Determining the numbers of street children and orphans in Iran is a virtual impossibility. Suffice it to say that they number in the thousands. In a 2005 report by the U.S. State Department, by the Iranian government’s own admission, 60,000 street children were accounted for in Iran. Numerous child rights organizations suspect that the number is substantially higher, citing figures of 200,000 or more. Of this number, about 55 percent are the children of Afghan refugees. A majority of the remaining street children are the offspring of mixed-nationality families, single parents or gypsies. While statistics report between 25,000 and 30,000 children who are forced to live and work in the streets and sweatshops of the city, Tehran is not the only place where children suffer the indignities of homelessness. Again, according to a government official, Mashad is home to the second largest number of street children. Official statistics recorded 647 street children in that city; however that number appears to be astonishingly low as well.
The atrocities visited upon these children are myriad and are in direct conflict with the Convention for the Rights of Children. Article 20 calls for children who cannot be looked after by their own family to have a right to special care and states that they must be looked after properly, by people who respect their ethnic group, religion, culture and language. Article 22 states that “Children have the right to special protection and help if they are refugees (if they have been forced to leave their home and live in another country),” as well as all the rights in this Convention; Article 32 calls for government protection for children from work that is dangerous or might harm their health or their education. It further states that “children’s work should not jeopardize any of their other rights, including the right to education, or the right to relaxation and play.”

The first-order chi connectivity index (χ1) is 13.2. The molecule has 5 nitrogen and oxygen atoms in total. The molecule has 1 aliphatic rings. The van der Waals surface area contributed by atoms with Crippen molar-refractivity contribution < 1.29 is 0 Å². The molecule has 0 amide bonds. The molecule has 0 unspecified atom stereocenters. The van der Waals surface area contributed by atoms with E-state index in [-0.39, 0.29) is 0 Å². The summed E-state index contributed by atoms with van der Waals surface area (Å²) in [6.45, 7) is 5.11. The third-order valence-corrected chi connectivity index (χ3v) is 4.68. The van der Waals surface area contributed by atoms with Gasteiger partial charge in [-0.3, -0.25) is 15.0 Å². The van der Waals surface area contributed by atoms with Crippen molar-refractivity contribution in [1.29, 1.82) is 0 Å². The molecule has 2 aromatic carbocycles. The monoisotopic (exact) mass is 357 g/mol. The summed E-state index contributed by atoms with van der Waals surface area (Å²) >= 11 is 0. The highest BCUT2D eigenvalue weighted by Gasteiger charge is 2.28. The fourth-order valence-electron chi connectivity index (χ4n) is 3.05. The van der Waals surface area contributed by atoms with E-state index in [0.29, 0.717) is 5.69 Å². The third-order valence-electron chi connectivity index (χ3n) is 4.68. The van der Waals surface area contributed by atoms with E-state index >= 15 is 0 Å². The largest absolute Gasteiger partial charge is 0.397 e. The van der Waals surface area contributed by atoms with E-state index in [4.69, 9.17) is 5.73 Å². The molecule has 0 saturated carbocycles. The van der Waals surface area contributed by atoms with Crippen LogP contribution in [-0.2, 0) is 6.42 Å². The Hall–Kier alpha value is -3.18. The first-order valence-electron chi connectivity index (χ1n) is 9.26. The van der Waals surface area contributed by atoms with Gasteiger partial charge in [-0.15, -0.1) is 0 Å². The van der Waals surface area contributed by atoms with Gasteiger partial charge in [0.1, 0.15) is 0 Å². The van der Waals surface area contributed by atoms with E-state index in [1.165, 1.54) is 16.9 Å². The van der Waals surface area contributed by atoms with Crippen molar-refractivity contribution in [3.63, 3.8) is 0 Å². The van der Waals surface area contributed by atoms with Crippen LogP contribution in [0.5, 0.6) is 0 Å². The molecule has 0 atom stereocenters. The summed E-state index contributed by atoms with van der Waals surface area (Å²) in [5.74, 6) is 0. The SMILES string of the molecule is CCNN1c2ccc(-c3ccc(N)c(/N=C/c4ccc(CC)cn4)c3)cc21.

From The Bridge, Issue #8, p21:
Is there a single person here to ask why the children in one of the southern inner cities of Tehran have gone missing for months one after the other with no one to look for them? At last they are never found or even if they are found they are not a child anymore… Has anyone ever searched for these children? Does anyone ask why these children that are kidnapped, lost, missing or any other word that you might want to describe them by whichc might be more respectful, when found, are no longer a normal child? In fact they are a pulp of a child?